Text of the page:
CIRCLE surveys revealed that high school students who received voter education and encouragement are likelier to participate as adults. Unfortunately, however, it can be challenging to provide effective instruction explicitly tailored for youth voters. To increase student participation, schools can incorporate civic learning into the curriculum through media literacy lessons and classroom discussions while teaming up with local election offices for voter registration activities and educational efforts.

Schools can host workshops, panel discussions, and other events designed to inform their communities about voting – including issues and candidates on the ballot – by hosting workshops, panel discussions, and events such as voter education workshops. Schools can also help recruit student workers as poll workers; in New York City Department of Education created a volunteer program specifically to support young people with voter education and registration efforts in their neighborhoods, while many elections management bodies make information readily available online in multiple languages as well as through social media channels.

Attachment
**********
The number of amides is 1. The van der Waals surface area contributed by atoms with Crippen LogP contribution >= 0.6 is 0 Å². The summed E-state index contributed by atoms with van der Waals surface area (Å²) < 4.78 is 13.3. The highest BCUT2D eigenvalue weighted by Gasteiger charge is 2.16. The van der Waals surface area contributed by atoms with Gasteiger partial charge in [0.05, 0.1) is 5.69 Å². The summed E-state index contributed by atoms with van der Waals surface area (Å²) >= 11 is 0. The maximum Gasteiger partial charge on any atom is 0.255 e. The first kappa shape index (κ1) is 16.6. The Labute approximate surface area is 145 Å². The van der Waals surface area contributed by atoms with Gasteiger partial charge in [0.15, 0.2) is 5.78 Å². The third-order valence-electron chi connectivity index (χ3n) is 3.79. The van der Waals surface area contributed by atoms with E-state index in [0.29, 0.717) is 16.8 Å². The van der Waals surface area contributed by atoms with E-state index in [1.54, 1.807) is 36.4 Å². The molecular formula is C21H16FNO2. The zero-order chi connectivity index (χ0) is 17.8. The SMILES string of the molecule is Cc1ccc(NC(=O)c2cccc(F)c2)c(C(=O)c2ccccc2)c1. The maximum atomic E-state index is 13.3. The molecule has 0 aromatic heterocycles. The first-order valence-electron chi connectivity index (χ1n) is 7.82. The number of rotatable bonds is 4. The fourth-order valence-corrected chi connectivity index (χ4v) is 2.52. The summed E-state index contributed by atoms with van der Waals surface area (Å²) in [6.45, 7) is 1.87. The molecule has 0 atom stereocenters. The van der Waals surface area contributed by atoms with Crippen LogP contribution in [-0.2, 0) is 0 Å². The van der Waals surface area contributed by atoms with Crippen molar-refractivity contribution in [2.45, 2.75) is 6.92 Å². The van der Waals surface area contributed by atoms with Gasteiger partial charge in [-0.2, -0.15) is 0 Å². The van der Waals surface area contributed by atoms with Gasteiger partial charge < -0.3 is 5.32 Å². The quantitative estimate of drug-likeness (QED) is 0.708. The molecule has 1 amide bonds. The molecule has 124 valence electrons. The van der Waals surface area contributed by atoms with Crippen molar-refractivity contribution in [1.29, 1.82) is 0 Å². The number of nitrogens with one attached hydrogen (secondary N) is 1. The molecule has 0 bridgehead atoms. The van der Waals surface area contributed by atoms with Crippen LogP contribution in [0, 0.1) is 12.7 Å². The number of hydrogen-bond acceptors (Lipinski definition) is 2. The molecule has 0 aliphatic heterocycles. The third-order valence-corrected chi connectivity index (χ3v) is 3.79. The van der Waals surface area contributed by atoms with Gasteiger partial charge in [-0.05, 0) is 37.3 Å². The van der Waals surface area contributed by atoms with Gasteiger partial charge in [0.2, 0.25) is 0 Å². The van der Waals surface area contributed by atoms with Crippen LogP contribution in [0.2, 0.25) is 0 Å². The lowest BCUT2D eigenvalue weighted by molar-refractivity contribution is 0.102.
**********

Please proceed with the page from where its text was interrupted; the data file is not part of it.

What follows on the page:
Voter Mobilization

Voting is at the center of our democracy, yet voting can often be challenging, and people may become disenfranchised by political activity. Voter mobilization efforts can help increase voter registration rates and turnout. Educators also play an essential role by engaging young people in civic learning activities and voting.

CIRCLE surveys reveal that students encouraged and taught how to participate in elections are more likely to become active citizens later in life. One effective strategy to promote that result is conducting youth election outreach; relational organizing has proven highly successful here. Research indicates it increases participation rates by an astounding 8x when experienced adults approach networks of peers, family, and friends on behalf of political causes.